It's a smaller POS company out of Utah. They do a good job and they're building their company and their POS around the concept of franchising. It makes the franchising process easier as people come on board. As far as profit margins and those things, we dial into those things once we get to a certain level. We push out the FDD first and foremost and make sure that they understand everything that they're getting into.

From there, we do a deeper dive. We do a discovery day and understand who they are and what they want to get out of it. It all comes down to, “I'm going to be whatever,” and then we start to realize that maybe they're not seeing the bigger picture of what we're trying to get out of this thing. Expansion to growth is what we're trying to do, but we want to make sure we do it the right way. It's not just, “Let's go.”

I appreciate that. There were a couple of things I grabbed from your website. One of them hit what you already talked about on the franchise side, “Catching The Seven Brothers Wave.” I thought it was that surfing aspect. This one was funny. It was, “Don't paddle out if you don't plan on getting some lickings.” The restaurant business is tough. You're going to get beat up and it's not going to be easy. I'm sure you're probably talking to experienced folks, but you have to explain to them that this is not going to be simple.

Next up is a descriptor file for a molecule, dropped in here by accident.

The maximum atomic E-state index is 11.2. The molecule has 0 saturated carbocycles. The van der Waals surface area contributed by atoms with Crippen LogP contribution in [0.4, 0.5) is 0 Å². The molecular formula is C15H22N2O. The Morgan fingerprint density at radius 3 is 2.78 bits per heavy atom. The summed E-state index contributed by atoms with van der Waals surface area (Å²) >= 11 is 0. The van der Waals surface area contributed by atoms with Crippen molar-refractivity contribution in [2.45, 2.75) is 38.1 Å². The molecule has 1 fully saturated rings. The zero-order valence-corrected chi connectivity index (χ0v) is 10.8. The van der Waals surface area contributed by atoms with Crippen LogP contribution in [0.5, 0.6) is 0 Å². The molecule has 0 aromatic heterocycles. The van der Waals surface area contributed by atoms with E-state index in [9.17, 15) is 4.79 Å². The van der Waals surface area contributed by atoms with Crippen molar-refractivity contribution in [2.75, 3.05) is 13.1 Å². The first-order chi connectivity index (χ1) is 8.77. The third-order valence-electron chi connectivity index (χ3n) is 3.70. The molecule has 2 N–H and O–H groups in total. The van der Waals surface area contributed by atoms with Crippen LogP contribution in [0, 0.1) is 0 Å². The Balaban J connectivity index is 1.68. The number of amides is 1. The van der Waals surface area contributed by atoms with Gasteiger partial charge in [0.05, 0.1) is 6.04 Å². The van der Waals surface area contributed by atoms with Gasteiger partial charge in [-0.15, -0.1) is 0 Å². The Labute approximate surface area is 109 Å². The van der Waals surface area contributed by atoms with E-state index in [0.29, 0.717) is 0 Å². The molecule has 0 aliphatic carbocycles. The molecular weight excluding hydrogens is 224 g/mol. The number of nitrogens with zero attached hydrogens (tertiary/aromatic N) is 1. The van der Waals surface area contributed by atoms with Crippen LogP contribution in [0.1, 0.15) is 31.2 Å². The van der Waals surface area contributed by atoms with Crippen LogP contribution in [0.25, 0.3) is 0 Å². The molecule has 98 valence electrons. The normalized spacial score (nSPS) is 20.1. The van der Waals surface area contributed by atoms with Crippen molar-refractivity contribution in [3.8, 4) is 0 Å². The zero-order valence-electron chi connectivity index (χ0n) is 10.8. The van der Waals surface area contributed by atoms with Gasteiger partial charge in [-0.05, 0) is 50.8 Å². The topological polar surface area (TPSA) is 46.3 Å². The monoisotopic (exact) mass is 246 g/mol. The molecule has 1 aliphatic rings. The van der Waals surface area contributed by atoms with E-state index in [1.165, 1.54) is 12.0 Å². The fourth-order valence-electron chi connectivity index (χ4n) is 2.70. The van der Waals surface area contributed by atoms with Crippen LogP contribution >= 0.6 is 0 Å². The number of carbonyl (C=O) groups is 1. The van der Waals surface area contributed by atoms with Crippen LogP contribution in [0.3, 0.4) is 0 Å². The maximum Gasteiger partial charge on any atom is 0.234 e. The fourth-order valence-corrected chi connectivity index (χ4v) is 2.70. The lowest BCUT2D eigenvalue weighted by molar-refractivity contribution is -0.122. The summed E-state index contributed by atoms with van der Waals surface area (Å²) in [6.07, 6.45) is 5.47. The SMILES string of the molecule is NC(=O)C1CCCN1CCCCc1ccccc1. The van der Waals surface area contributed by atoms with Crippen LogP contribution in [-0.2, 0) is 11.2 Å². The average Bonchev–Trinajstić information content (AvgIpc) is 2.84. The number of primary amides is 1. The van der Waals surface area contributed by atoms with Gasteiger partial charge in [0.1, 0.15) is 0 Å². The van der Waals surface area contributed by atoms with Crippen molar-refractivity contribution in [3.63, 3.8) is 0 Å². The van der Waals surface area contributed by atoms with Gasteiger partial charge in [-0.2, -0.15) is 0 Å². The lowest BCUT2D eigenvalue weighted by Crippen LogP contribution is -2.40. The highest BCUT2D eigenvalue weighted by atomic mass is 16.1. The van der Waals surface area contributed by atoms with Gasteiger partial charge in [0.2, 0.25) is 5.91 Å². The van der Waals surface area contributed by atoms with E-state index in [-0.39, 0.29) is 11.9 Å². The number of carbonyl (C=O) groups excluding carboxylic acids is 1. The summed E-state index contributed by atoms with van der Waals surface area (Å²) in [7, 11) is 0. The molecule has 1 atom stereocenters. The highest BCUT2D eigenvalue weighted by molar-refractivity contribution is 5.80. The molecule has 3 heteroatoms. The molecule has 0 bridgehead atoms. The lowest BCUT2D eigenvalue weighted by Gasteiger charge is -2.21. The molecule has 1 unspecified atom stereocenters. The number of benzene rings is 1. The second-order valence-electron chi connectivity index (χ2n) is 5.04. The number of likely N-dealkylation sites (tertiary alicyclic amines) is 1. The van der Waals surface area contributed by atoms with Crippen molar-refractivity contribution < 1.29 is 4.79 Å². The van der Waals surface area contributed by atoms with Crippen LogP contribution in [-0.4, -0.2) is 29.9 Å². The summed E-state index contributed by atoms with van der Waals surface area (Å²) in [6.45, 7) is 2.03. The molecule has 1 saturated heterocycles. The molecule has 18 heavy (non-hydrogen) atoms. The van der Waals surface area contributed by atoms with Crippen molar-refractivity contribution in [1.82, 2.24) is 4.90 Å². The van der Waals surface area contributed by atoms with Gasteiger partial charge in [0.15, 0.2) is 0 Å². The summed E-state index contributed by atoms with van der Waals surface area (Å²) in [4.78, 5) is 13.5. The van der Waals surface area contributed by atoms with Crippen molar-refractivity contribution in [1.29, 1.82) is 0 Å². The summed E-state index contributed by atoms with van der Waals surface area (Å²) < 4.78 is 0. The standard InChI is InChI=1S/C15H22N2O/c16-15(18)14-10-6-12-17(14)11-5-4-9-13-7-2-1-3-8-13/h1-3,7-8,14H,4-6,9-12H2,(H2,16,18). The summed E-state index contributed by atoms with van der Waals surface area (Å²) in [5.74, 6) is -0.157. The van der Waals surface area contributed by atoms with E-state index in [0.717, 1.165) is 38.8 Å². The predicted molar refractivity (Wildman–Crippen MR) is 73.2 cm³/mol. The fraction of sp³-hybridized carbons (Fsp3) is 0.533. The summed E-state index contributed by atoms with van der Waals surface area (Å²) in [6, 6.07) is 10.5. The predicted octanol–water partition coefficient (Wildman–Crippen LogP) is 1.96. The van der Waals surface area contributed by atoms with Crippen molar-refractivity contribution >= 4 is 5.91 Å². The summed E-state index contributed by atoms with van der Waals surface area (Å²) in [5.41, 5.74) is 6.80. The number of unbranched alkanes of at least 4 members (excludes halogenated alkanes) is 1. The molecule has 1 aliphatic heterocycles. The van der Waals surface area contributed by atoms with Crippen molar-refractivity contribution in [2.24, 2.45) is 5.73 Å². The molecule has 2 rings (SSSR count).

It's funny. We're talking to a lot of people who don't have a lot of experience. They feel that restaurants are so easy. “I'm going to flip a couple of burgers and make a little coin.” We try to dial into that whole piece of it that this is a lot of hard work. You're going to have to roll up your sleeves. Your hands are going to get dirty. You're going to be the guy that's mopping up grease on the floor. It's not all sunny and rainbows.


The restaurant business is hard work. You have to roll up your sleeves and get your hands dirty. It is not all sunshine and rainbows.


A lot of people understand that and some of the people we're talking to are in growth mode too. “I'm looking for something different. I want to expand. I want to grow personally.” That's where a lot of the excitement comes from. Knowing what we have, the feeling that we have, and the experience they've had by coming to us and wanting to be a part of it.

I think that's part of it. There are so many brands. We eat out a lot. I see the different brands, but if I were ever to start a brand, I would want to have something that has a story to it or that has a feeling behind it, not just another bland burger or sandwich joint, something that you can get behind that's creative and you can get a vibe. I appreciate what you guys are bringing to the market.

Team Building